187. Bread Pudding.

Any piece of stale bread or cake, 3-ozs. sultanas, 3-ozs. currants, a little peel and spice, 1 egg, and sugar to taste. Soak the bread by pouring some boiling milk over it, beat it up very well, then add the fruit, etc., and bake or boil for 2 hours.


188. Semolina Moulds.

Cook 3-ozs. of semolina in 1½-pts of milk for three-quarters of an hour, stirring well, flavour with sugar and vanilla or lemon essence, and pour into wetted moulds. Serve with preserve garnishing.

189. Castle Puddings.

The weight of 2 eggs in butter and sugar, the weight of 3 eggs in flour and a little grated lemon rind. Cream the butter and sugar together, add the eggs well beaten and lemon rind. Mix well and stir in the flour, half fill the pudding moulds with the mixture and bake for 20 minutes. Serve with a jam sauce.

190. Strawberry Cream.

Half-pound strawberries, 3-ozs. castor sugar, 1 gill cream, ½-oz. gelatine, 2 eggs. Mash the strawberries to a pulp with the sugar, then add the cream, the yolks of eggs, and gelatine (dissolved in a little water) and cook over a saucepan of boiling water for 15 minutes, stirring all the time. Whip the whites of egg to a stiff froth and add to the mixture and cook for a few minutes more, then pour into a buttered mould, and turn out when stiff.

191. Marmalade Pudding.

Three-ozs. nut-margarine, 3-ozs. castor sugar, 2 tablespoons marmalade, 2 eggs, 6-ozs. flour. Beat the butter and sugar to a cream, then add the eggs and marmalade and beat well for 10 minutes, then stir in the flour very lightly, and put in a greased basin, cover with a greased paper and steam for 2 hours. Serve with sweet sauce.


192. Small Cakes.

Three-ozs. nut-margarine, 3-ozs. castor sugar, 2 eggs, 5-ozs. flour. Cream the butter and sugar together and add the eggs well beaten and stir the flour in lightly, mix well and put in a shallow tin and bake for 20 minutes. When cold cut in small shapes and ice.

193. Stewed Prunes à la Francaise.

Put the prunes in a basin of water and leave to soak for 12 hours, then stew gently in a double saucepan in the same water (with a slice of lemon peel) until it forms into a thick juice. Serve with whipped cream or boiled rice, etc.

194. Custard Moulds.

Boil 1-pt. milk with 1 tablespoonful sugar and 1 bay leaf; add ½-oz. gelatine. Stir till dissolved, and remove from the fire for a minute or two. Strain this on to 1 egg well beaten, return to pan, and stir over the fire until it thickens, but do not let it boil. Whisk well occasionally while cooling, and just before it sets pour into wetted moulds.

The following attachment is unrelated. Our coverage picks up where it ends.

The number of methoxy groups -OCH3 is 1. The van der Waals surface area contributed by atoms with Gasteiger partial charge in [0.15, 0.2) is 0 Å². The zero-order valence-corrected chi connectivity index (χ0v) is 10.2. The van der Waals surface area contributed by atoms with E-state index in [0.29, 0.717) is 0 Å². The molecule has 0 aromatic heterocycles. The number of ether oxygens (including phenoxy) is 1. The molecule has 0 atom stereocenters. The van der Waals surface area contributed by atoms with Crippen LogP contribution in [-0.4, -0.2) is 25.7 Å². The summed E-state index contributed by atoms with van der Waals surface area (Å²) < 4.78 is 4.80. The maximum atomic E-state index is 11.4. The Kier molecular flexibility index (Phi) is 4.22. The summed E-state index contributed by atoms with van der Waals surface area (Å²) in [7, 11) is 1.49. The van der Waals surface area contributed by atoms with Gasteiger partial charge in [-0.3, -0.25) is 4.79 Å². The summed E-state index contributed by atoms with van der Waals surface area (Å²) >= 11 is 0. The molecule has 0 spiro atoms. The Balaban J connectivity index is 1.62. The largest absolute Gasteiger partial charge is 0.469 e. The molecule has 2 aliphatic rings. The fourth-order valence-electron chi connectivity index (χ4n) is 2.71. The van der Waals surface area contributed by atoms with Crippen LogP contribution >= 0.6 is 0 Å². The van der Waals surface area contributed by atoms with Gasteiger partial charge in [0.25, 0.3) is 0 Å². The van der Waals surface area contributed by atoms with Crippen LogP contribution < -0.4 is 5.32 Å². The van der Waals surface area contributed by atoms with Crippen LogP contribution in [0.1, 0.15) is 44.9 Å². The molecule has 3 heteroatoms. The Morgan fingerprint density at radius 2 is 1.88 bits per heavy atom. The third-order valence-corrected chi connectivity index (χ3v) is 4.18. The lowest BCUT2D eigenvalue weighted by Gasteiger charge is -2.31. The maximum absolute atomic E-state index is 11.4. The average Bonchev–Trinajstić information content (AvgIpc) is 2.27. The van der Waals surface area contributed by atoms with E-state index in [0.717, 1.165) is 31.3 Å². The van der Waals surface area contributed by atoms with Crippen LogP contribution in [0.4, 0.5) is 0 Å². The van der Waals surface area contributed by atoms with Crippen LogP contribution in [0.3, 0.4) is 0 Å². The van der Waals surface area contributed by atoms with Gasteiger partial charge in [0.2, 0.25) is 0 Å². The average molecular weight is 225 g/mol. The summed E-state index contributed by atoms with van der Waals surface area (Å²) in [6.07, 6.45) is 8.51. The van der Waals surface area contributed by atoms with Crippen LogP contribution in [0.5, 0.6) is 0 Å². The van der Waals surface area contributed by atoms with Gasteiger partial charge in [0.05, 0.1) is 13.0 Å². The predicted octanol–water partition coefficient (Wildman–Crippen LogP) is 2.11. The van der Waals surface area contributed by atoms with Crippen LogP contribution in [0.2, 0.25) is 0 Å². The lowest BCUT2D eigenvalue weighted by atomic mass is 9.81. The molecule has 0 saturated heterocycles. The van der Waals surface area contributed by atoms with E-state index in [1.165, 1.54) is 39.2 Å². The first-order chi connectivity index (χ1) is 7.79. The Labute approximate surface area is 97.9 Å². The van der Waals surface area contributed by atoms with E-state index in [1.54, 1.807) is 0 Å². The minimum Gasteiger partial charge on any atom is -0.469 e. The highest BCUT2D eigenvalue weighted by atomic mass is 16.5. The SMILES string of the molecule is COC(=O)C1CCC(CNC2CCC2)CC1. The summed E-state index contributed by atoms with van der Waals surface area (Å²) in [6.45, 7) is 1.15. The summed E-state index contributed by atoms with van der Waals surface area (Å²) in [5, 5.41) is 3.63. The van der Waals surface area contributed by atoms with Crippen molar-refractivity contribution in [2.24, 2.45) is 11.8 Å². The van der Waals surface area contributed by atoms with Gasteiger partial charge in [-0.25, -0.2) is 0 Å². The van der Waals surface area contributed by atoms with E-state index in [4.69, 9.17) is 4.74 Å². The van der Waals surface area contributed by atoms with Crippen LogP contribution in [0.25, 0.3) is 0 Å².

195. Bakewell Pudding.

Line a pie dish with puff paste, and spread on it a layer of apricot jam. Put the yolks of 2 eggs into a basin with the white of 1 and beat well together. Then add 3-ozs. of sugar, 2-ozs. butter dissolved, and ½-oz. of ground almonds. Mix all well together and pour over the jam; bake half-an-hour.


196. Vanilla Creams.

Dissolve ½-oz. of gelatine in 3 gills of milk, and flavour with 1-oz. of sugar and 1 teaspoonful of vanilla essence. Strain it on to ¼-pt. of cream, and when just beginning to set, whisk well and stir in lightly the white of an egg beaten till quite stiff. Turn into wetted moulds and leave till set.

197. Lemon Creams.

Dissolve ½-oz. of gelatine in ½-pt. of water, with 2-ozs. of sugar and the grated rind and juice of a lemon. When nearly cold strain this on to 1 gill of milk and 1 gill of cream, whisk well and stir in lightly the stiff-beaten white of an egg. Pour into moulds and leave till set.

198. Lemon Semolina Pudding.

Put three tablespoonfuls semolina in a saucepan with 1½-pts. milk. Bring to the boil, then simmer slowly till quite swollen. Set aside to cool a little, then add 2-ozs. sugar, the grated rind and half the juice of a lemon, also a well-beaten egg. Stir well and pour into a buttered pie-dish, and bake slowly till set. Turn out and garnish with jam.

199. Raspberry Pudding.